The Telegraph
Since 1st March, 1999
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India, Pak shake hands on more talks

New Delhi, June 28: India and Pakistan ended their first major interaction in six years today with a “please-all” statement, but failed to make progress on the contentious issue of Kashmir other than stressing a “negotiated final settlement”.

The two sides could not agree on any new confidence-building measures, apart from those that were already known, at the two-day foreign secretary-level talks.

“The foreign secretaries reiterated the hope that the dialogue will lead to peaceful settlement of all bilateral issues, including Jammu and Kashmir,” a joint statement after the talks between Shashank and Riaz Khokar said.

It added that the two sides agreed to “continue the sustained and serious dialogue to find a peaceful negotiated final settlement” on Kashmir.

This was perhaps the only development as the Lahore Declaration, from which much of the joint statement was borrowed, only talked about “intensifying” interaction, but not of a “negotiated final settlement”.

Despite the public front of the “talks being constructive, substantive and forward looking”, Pakistan stressed once again that Kashmiris would have to be included in the process.

Although the Indian proposal for a peace and tranquillity treaty was being considered by Pakistan, there are indications of Islamabad’s reluctance to accept it. Pakistani sources argued that such a treaty would only give more legitimacy to the Line of Control which was not an agreed boundary.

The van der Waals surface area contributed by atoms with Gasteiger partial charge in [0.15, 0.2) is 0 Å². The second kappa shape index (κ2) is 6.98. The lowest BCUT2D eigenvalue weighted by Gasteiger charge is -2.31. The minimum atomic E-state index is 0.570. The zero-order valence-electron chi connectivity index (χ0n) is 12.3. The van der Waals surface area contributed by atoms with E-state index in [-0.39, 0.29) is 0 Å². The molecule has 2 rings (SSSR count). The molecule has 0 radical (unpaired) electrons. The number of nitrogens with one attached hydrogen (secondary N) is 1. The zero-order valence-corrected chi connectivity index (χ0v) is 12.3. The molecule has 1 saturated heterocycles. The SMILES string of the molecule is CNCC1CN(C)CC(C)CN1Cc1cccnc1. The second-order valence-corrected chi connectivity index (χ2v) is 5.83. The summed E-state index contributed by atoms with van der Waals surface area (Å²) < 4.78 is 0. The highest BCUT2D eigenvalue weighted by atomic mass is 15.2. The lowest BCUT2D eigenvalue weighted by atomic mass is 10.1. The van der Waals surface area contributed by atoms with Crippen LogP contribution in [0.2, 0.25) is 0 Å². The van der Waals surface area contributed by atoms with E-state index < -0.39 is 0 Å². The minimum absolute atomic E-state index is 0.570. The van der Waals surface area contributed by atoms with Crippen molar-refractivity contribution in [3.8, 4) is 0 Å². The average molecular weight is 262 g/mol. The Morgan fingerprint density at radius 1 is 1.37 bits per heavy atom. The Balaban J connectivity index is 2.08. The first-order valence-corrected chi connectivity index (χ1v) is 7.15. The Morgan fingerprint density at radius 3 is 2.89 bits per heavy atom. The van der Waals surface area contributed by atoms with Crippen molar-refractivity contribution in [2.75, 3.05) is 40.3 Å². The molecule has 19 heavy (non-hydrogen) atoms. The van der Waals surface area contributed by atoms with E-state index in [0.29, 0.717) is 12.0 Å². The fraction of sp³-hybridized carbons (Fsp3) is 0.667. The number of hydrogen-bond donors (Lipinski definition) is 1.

For the moment, the aim was to engage with each other. Many proposals were said to be under consideration, but progress, if at all, would perhaps be possible only when the two foreign ministers, K. Natwar Singh and Khursheed Mehmood Kasuri, meet in Islamabad in August.

Khokar, who later met the Indian leadership, including the Prime Minister, was given a message by Manmohan Singh for President Pervez Musharraf.

The two sides would immediately restore full staff strength at their respective high commissions and agreed “in principle” to reopen the consulates in Mumbai and Karachi. All fishermen in each other’s custody would be released immediately.

There was no agreement on the bus service between Srinagar and Muzaffarabad or on the rail link between Khokrapar and Munabao.

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